Some college athletes play like adults, but read like 5th-graders, reports Sara Ganim for CNN. Tutors help them, as long as they can play. Then they drop out or graduate with a degree they still can’t read.
At the University of North Carolina in Chapel Hill, 60 percent of football and basketball players admitted in 2004 to 2012 read at the fourth- to eighth-grade level, reports Mary Willingham, a former tutor for the athletic department. Eight to 10 percent read below a third-grade level, according to her research.
Some were enrolled in “laughably lax” African-American Studies classes. Professor Julius Nyang’oro now faces fraud charges: He was paid $12,000 to teach a class that never met.
It’s not just UNC, Ganim writes. About 10 percent of University of Oklahoma athletes in revenue-generating sports read below a fourth-grade level, according to Oklahoma Professor Gerald Gurney.
At most schools, seven to 18 percent of football and basketball players read at an elementary level, a CNN investigation concluded.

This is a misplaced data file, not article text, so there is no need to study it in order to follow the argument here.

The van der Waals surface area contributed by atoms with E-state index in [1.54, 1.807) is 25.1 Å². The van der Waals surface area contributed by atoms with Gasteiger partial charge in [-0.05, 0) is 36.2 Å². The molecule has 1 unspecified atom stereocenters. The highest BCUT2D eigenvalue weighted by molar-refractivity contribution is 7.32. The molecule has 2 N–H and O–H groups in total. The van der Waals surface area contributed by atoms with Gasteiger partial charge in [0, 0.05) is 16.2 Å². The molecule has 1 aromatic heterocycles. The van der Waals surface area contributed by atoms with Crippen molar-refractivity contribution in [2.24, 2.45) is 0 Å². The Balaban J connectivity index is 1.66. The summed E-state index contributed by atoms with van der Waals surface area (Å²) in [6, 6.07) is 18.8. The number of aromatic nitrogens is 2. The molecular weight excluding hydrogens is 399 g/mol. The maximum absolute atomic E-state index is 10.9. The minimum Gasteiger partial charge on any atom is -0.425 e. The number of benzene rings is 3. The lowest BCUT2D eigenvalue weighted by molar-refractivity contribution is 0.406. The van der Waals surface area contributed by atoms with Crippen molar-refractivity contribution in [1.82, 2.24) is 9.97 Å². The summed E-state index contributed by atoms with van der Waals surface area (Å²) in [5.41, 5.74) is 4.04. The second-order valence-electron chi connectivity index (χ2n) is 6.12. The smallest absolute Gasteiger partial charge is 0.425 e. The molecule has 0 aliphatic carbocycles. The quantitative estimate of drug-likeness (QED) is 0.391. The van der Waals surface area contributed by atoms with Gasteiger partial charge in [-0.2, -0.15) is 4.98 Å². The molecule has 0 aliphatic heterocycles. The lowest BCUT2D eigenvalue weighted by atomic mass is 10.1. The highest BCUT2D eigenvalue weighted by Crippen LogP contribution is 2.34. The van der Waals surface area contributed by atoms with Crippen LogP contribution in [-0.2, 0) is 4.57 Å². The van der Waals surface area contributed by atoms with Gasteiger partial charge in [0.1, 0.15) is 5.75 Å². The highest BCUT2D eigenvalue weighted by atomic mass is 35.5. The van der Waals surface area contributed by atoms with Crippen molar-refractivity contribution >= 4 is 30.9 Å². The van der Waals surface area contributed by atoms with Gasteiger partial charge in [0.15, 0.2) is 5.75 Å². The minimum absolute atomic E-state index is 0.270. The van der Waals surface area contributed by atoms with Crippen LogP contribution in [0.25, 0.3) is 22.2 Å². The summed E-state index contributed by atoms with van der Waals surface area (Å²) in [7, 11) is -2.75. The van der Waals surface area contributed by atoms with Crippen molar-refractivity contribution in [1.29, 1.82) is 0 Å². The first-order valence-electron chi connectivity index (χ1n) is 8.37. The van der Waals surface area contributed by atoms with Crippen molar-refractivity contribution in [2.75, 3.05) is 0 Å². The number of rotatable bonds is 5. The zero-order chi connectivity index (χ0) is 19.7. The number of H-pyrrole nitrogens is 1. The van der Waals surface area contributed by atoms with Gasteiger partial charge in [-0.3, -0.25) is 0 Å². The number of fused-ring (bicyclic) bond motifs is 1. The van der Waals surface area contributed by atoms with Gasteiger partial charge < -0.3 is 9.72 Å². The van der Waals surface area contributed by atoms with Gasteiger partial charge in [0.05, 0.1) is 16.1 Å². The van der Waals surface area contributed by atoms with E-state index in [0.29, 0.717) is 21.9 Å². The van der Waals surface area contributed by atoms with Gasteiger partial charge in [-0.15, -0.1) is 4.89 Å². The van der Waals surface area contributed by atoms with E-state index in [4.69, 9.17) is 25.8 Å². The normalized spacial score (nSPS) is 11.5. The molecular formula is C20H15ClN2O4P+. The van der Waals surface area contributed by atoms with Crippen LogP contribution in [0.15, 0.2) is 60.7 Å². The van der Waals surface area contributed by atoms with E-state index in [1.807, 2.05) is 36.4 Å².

Intensive tutoring can close the gap by junior year, said Robert Stacey, dean of the College of Arts and Sciences at the University of Washington.
Former and current academic advisers, tutors and professors say it’s nearly impossible to jump from an elementary to a college reading level while juggling a hectic schedule as an NCAA athlete. They say the NCAA graduation rates are flawed because they don’t reflect when a student is being helped too much by academic support.
“They’re pushing them through,” said Billy Hawkins, an associate professor and athlete mentor at the University of Georgia. ”They’re graduating them. UGA is graduating No. 2 in the SEC, so they’re able to graduate athletes, but have they learned anything? . . . To get a degree is one thing, to be functional with that degree is totally different.”
Some universities refused to cooperate with CNN, but others provided more details on football and basketball players’ SAT or ACT scores and other data.
Many black male athletes end up with no degree and few job prospects, writes Isiah Thomas, a former pro basketball player now working on a master’s in education at Berkeley. “Only 65 percent of African American basketball student-athletes graduated in 2013,” writes Thomas and co-author Na’ilah Suad Nasir, an associate professor of African American Studies and Education. Berkeley’s graduation rate for black male basketball players in 2013 was 33 percent.